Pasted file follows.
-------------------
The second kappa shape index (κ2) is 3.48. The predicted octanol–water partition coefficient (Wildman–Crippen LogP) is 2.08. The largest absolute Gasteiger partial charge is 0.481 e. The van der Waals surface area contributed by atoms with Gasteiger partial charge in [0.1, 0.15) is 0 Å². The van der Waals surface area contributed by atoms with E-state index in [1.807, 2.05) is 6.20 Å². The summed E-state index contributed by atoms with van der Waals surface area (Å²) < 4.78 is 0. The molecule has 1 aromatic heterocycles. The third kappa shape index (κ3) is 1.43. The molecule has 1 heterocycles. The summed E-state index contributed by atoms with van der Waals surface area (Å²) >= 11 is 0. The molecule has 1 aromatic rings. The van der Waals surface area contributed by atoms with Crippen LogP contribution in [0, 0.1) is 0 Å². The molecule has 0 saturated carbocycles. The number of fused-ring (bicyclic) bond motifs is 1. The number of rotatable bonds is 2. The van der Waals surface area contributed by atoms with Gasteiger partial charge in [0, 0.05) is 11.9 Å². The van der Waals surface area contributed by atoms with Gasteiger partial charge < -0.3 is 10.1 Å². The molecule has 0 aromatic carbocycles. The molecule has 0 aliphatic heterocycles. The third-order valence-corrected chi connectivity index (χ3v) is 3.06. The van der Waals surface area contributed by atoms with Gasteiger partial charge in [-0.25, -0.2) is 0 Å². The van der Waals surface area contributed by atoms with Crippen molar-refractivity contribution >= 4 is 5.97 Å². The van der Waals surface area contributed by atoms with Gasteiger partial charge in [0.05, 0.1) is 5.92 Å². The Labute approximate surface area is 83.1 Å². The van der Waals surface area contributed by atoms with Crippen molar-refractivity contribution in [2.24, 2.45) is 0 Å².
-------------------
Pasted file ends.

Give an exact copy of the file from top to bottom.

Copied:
The second kappa shape index (κ2) is 3.48. The predicted octanol–water partition coefficient (Wildman–Crippen LogP) is 2.08. The largest absolute Gasteiger partial charge is 0.481 e. The van der Waals surface area contributed by atoms with Gasteiger partial charge in [0.1, 0.15) is 0 Å². The van der Waals surface area contributed by atoms with E-state index in [1.807, 2.05) is 6.20 Å². The summed E-state index contributed by atoms with van der Waals surface area (Å²) < 4.78 is 0. The molecule has 1 aromatic heterocycles. The third kappa shape index (κ3) is 1.43. The molecule has 1 heterocycles. The summed E-state index contributed by atoms with van der Waals surface area (Å²) >= 11 is 0. The molecule has 1 aromatic rings. The van der Waals surface area contributed by atoms with Crippen LogP contribution in [0, 0.1) is 0 Å². The molecule has 0 saturated carbocycles. The number of fused-ring (bicyclic) bond motifs is 1. The number of rotatable bonds is 2. The van der Waals surface area contributed by atoms with Gasteiger partial charge in [0, 0.05) is 11.9 Å². The van der Waals surface area contributed by atoms with Gasteiger partial charge < -0.3 is 10.1 Å². The molecule has 0 aromatic carbocycles. The molecule has 0 aliphatic heterocycles. The third-order valence-corrected chi connectivity index (χ3v) is 3.06. The van der Waals surface area contributed by atoms with Gasteiger partial charge in [-0.25, -0.2) is 0 Å². The van der Waals surface area contributed by atoms with Crippen molar-refractivity contribution >= 4 is 5.97 Å². The van der Waals surface area contributed by atoms with Gasteiger partial charge in [0.05, 0.1) is 5.92 Å². The Labute approximate surface area is 83.1 Å². The van der Waals surface area contributed by atoms with Crippen molar-refractivity contribution in [2.24, 2.45) is 0 Å².